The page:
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Simulation studies of transition metal and actinide oxides

Nicoll, Steven; (1995) Simulation studies of transition metal and actinide oxides. Doctoral thesis (Ph.D), UCL (University College London). Green open access

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This thesis reports the results of several studies carried out using the technique of atomistic computer simulation. First, an investigation of the behaviour of several important fission products in UO2±x is discussed. With the aid of a simple statistical mechanical model of defect equilibria, the favoured location for single Xe atoms in UO2 is found to display a marked dependence on the Xe concentration. A predicted change in the preferred location of Xe as the Xe concentration is increased, is shown to coincide with a well known reduction in the diffusion coefficient of this fission product. Using similar techniques, the charge state and location of Mo atoms in UO2±x is then investigated. A computed estimate of the solubility of Mo in UO2±x is found to agree with the generally insoluble nature for this important fission product. Mo atoms dispersed in the lattice are calculated to have a charge state of no greater than 3+. Results are also given concerning the behaviour of atoms of the closely related fission products Ru, Rh and Pd. Finally, as a test of our model for fission product solubility, the behaviour of Sr and Ba in UO2 is investigated and the results compared with experiment. The clustering of defects in the highly non-stoichiometric transition metal oxides Mn1-xO, Fe1-xO, Co1-XO and Ni1-XO is a well studied phenomenon. In the final part of this thesis the effect of the dopants Mn, Fe, Co and Ni on the stability of several important defect structures in these oxides is investigated. If crystal field effects are included in the analysis, Fe is found to enhance the stability of {4:1} defect clusters in Mn1-XO, Co1-XO and Ni1-XO.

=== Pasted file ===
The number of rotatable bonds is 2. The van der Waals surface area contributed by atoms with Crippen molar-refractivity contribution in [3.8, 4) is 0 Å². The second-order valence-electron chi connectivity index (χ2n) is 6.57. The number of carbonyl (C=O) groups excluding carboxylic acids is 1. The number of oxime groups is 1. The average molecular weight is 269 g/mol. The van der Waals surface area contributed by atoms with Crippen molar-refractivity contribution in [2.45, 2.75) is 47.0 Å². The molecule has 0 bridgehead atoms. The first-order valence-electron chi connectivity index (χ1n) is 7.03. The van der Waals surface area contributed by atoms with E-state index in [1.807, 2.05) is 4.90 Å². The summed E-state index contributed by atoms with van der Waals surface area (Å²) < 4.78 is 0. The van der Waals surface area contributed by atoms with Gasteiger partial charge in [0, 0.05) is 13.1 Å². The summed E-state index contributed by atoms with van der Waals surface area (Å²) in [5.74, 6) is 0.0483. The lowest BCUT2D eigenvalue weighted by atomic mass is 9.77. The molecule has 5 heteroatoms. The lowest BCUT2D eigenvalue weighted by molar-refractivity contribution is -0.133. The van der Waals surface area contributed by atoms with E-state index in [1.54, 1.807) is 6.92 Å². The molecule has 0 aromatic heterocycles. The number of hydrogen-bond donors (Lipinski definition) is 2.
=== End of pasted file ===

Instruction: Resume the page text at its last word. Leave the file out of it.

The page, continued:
Type: Thesis (Doctoral)
Qualification: Ph.D
Title: Simulation studies of transition metal and actinide oxides
Open access status: An open access version is available from UCL Discovery
Language: English
Additional information: Thesis digitised by ProQuest.
Keywords: Pure sciences; Actinide oxides; Transition metal
URI: https://discovery.ucl.ac.uk/id/eprint/10103392
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